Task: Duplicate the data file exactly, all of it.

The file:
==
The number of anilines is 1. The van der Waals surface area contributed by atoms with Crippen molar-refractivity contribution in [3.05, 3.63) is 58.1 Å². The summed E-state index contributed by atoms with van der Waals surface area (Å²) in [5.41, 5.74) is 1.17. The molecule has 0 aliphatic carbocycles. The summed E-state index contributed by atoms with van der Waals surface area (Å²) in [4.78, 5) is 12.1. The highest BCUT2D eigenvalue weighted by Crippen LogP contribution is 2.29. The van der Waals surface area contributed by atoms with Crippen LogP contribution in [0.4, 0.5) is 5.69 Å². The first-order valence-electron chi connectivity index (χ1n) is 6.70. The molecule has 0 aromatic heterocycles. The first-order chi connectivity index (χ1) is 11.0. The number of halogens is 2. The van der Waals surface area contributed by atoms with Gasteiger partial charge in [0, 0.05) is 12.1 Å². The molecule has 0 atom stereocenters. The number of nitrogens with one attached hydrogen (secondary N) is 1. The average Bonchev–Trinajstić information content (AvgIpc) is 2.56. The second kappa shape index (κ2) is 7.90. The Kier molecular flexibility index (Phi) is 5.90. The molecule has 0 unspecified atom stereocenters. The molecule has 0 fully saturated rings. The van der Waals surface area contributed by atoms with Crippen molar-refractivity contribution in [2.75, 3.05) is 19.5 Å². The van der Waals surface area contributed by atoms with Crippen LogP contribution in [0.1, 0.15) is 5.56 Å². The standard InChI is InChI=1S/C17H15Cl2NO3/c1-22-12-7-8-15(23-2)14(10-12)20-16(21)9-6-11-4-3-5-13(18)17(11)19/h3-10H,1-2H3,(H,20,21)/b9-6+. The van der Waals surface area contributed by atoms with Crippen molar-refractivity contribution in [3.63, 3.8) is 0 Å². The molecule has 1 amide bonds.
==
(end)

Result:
The number of anilines is 1. The van der Waals surface area contributed by atoms with Crippen molar-refractivity contribution in [3.05, 3.63) is 58.1 Å². The summed E-state index contributed by atoms with van der Waals surface area (Å²) in [5.41, 5.74) is 1.17. The molecule has 0 aliphatic carbocycles. The summed E-state index contributed by atoms with van der Waals surface area (Å²) in [4.78, 5) is 12.1. The highest BCUT2D eigenvalue weighted by Crippen LogP contribution is 2.29. The van der Waals surface area contributed by atoms with Crippen LogP contribution in [0.4, 0.5) is 5.69 Å². The first-order valence-electron chi connectivity index (χ1n) is 6.70. The molecule has 0 aromatic heterocycles. The first-order chi connectivity index (χ1) is 11.0. The number of halogens is 2. The van der Waals surface area contributed by atoms with Gasteiger partial charge in [0, 0.05) is 12.1 Å². The molecule has 0 atom stereocenters. The number of nitrogens with one attached hydrogen (secondary N) is 1. The average Bonchev–Trinajstić information content (AvgIpc) is 2.56. The second kappa shape index (κ2) is 7.90. The Kier molecular flexibility index (Phi) is 5.90. The molecule has 0 unspecified atom stereocenters. The molecule has 0 fully saturated rings. The van der Waals surface area contributed by atoms with Crippen molar-refractivity contribution in [2.75, 3.05) is 19.5 Å². The van der Waals surface area contributed by atoms with Crippen LogP contribution in [0.1, 0.15) is 5.56 Å². The standard InChI is InChI=1S/C17H15Cl2NO3/c1-22-12-7-8-15(23-2)14(10-12)20-16(21)9-6-11-4-3-5-13(18)17(11)19/h3-10H,1-2H3,(H,20,21)/b9-6+. The van der Waals surface area contributed by atoms with Crippen molar-refractivity contribution in [3.63, 3.8) is 0 Å². The molecule has 1 amide bonds.